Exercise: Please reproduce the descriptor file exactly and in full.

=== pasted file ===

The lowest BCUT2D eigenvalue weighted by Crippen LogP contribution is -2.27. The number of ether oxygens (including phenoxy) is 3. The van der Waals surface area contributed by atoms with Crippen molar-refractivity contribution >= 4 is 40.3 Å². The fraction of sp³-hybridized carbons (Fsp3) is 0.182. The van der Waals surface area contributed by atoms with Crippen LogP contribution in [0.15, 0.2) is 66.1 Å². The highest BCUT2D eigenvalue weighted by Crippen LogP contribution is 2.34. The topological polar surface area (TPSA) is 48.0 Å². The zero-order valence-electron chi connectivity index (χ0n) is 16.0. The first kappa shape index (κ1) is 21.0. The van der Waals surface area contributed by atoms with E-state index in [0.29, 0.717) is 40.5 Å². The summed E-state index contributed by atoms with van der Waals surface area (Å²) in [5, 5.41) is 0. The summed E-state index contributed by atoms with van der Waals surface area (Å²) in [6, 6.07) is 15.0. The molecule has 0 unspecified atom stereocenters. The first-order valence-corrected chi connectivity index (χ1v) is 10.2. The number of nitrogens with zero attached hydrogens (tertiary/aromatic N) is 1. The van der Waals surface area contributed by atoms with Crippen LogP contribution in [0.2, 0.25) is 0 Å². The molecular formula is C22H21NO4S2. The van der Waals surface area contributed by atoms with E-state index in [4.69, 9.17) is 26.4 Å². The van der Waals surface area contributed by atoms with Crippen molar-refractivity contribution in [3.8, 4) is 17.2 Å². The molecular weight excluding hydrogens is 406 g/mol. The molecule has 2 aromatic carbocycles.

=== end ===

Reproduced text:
The lowest BCUT2D eigenvalue weighted by Crippen LogP contribution is -2.27. The number of ether oxygens (including phenoxy) is 3. The van der Waals surface area contributed by atoms with Crippen molar-refractivity contribution >= 4 is 40.3 Å². The fraction of sp³-hybridized carbons (Fsp3) is 0.182. The van der Waals surface area contributed by atoms with Crippen LogP contribution in [0.15, 0.2) is 66.1 Å². The highest BCUT2D eigenvalue weighted by Crippen LogP contribution is 2.34. The topological polar surface area (TPSA) is 48.0 Å². The zero-order valence-electron chi connectivity index (χ0n) is 16.0. The first kappa shape index (κ1) is 21.0. The van der Waals surface area contributed by atoms with E-state index in [0.29, 0.717) is 40.5 Å². The summed E-state index contributed by atoms with van der Waals surface area (Å²) in [5, 5.41) is 0. The summed E-state index contributed by atoms with van der Waals surface area (Å²) in [6, 6.07) is 15.0. The molecule has 0 unspecified atom stereocenters. The first-order valence-corrected chi connectivity index (χ1v) is 10.2. The number of nitrogens with zero attached hydrogens (tertiary/aromatic N) is 1. The van der Waals surface area contributed by atoms with Crippen LogP contribution in [0.2, 0.25) is 0 Å². The molecular formula is C22H21NO4S2. The van der Waals surface area contributed by atoms with E-state index in [4.69, 9.17) is 26.4 Å². The van der Waals surface area contributed by atoms with Crippen molar-refractivity contribution in [3.8, 4) is 17.2 Å². The molecular weight excluding hydrogens is 406 g/mol. The molecule has 2 aromatic carbocycles.